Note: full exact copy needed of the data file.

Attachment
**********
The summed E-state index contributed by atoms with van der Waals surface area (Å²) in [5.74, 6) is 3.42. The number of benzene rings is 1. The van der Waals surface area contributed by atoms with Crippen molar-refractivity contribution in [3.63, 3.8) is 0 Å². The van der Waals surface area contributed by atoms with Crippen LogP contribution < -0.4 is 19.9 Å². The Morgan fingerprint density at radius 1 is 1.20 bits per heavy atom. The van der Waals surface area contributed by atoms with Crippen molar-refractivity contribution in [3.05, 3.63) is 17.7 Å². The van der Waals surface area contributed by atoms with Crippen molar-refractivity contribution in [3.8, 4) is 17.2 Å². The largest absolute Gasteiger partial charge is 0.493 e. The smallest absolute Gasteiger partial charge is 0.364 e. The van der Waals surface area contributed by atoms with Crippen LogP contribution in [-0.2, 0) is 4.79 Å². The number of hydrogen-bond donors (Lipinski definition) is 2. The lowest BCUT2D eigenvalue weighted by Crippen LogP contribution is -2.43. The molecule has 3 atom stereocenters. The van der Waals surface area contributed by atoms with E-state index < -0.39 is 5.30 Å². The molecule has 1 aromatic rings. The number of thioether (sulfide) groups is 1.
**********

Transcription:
The summed E-state index contributed by atoms with van der Waals surface area (Å²) in [5.74, 6) is 3.42. The number of benzene rings is 1. The van der Waals surface area contributed by atoms with Crippen molar-refractivity contribution in [3.63, 3.8) is 0 Å². The van der Waals surface area contributed by atoms with Crippen LogP contribution < -0.4 is 19.9 Å². The Morgan fingerprint density at radius 1 is 1.20 bits per heavy atom. The van der Waals surface area contributed by atoms with Crippen molar-refractivity contribution in [3.05, 3.63) is 17.7 Å². The van der Waals surface area contributed by atoms with Crippen molar-refractivity contribution in [3.8, 4) is 17.2 Å². The largest absolute Gasteiger partial charge is 0.493 e. The smallest absolute Gasteiger partial charge is 0.364 e. The van der Waals surface area contributed by atoms with Crippen LogP contribution in [-0.2, 0) is 4.79 Å². The number of hydrogen-bond donors (Lipinski definition) is 2. The lowest BCUT2D eigenvalue weighted by Crippen LogP contribution is -2.43. The molecule has 3 atom stereocenters. The van der Waals surface area contributed by atoms with E-state index < -0.39 is 5.30 Å². The molecule has 1 aromatic rings. The number of thioether (sulfide) groups is 1.